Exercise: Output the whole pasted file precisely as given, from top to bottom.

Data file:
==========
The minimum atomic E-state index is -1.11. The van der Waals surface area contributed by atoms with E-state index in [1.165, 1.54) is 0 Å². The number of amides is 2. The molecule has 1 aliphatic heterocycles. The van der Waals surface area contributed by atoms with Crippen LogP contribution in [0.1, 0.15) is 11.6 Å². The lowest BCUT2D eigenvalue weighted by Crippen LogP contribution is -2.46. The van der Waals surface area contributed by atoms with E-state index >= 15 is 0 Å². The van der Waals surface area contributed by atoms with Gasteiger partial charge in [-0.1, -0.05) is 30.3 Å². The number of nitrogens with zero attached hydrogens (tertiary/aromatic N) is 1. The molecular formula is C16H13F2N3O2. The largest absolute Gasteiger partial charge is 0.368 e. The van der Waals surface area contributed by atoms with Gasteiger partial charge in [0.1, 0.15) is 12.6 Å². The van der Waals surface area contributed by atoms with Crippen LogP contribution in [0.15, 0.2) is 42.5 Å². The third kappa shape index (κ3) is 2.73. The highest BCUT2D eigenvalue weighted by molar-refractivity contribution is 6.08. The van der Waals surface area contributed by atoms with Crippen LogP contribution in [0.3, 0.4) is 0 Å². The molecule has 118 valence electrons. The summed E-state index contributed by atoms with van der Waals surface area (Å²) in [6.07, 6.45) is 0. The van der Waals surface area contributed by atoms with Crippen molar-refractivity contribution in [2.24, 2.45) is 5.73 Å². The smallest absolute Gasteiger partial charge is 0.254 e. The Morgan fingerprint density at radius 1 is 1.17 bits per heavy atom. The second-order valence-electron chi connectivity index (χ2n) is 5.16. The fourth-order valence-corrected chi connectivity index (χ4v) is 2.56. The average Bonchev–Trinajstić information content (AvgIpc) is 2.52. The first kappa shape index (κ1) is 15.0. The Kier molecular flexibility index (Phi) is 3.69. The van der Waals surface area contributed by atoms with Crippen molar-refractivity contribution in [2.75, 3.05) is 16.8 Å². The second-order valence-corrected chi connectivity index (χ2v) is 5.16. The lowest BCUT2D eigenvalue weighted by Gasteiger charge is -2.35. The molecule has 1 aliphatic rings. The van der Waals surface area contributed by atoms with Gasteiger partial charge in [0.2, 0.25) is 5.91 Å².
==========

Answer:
The minimum atomic E-state index is -1.11. The van der Waals surface area contributed by atoms with E-state index in [1.165, 1.54) is 0 Å². The number of amides is 2. The molecule has 1 aliphatic heterocycles. The van der Waals surface area contributed by atoms with Crippen LogP contribution in [0.1, 0.15) is 11.6 Å². The lowest BCUT2D eigenvalue weighted by Crippen LogP contribution is -2.46. The van der Waals surface area contributed by atoms with E-state index >= 15 is 0 Å². The van der Waals surface area contributed by atoms with Gasteiger partial charge in [-0.1, -0.05) is 30.3 Å². The number of nitrogens with zero attached hydrogens (tertiary/aromatic N) is 1. The molecular formula is C16H13F2N3O2. The largest absolute Gasteiger partial charge is 0.368 e. The van der Waals surface area contributed by atoms with Gasteiger partial charge in [0.1, 0.15) is 12.6 Å². The van der Waals surface area contributed by atoms with Crippen LogP contribution in [0.15, 0.2) is 42.5 Å². The third kappa shape index (κ3) is 2.73. The highest BCUT2D eigenvalue weighted by molar-refractivity contribution is 6.08. The van der Waals surface area contributed by atoms with Crippen LogP contribution in [0.3, 0.4) is 0 Å². The molecule has 118 valence electrons. The summed E-state index contributed by atoms with van der Waals surface area (Å²) in [6.07, 6.45) is 0. The van der Waals surface area contributed by atoms with Crippen molar-refractivity contribution in [2.24, 2.45) is 5.73 Å². The smallest absolute Gasteiger partial charge is 0.254 e. The Morgan fingerprint density at radius 1 is 1.17 bits per heavy atom. The second-order valence-electron chi connectivity index (χ2n) is 5.16. The fourth-order valence-corrected chi connectivity index (χ4v) is 2.56. The average Bonchev–Trinajstić information content (AvgIpc) is 2.52. The first kappa shape index (κ1) is 15.0. The Kier molecular flexibility index (Phi) is 3.69. The van der Waals surface area contributed by atoms with Crippen molar-refractivity contribution in [2.75, 3.05) is 16.8 Å². The second-order valence-corrected chi connectivity index (χ2v) is 5.16. The lowest BCUT2D eigenvalue weighted by Gasteiger charge is -2.35. The molecule has 1 aliphatic rings. The van der Waals surface area contributed by atoms with Gasteiger partial charge in [0.2, 0.25) is 5.91 Å².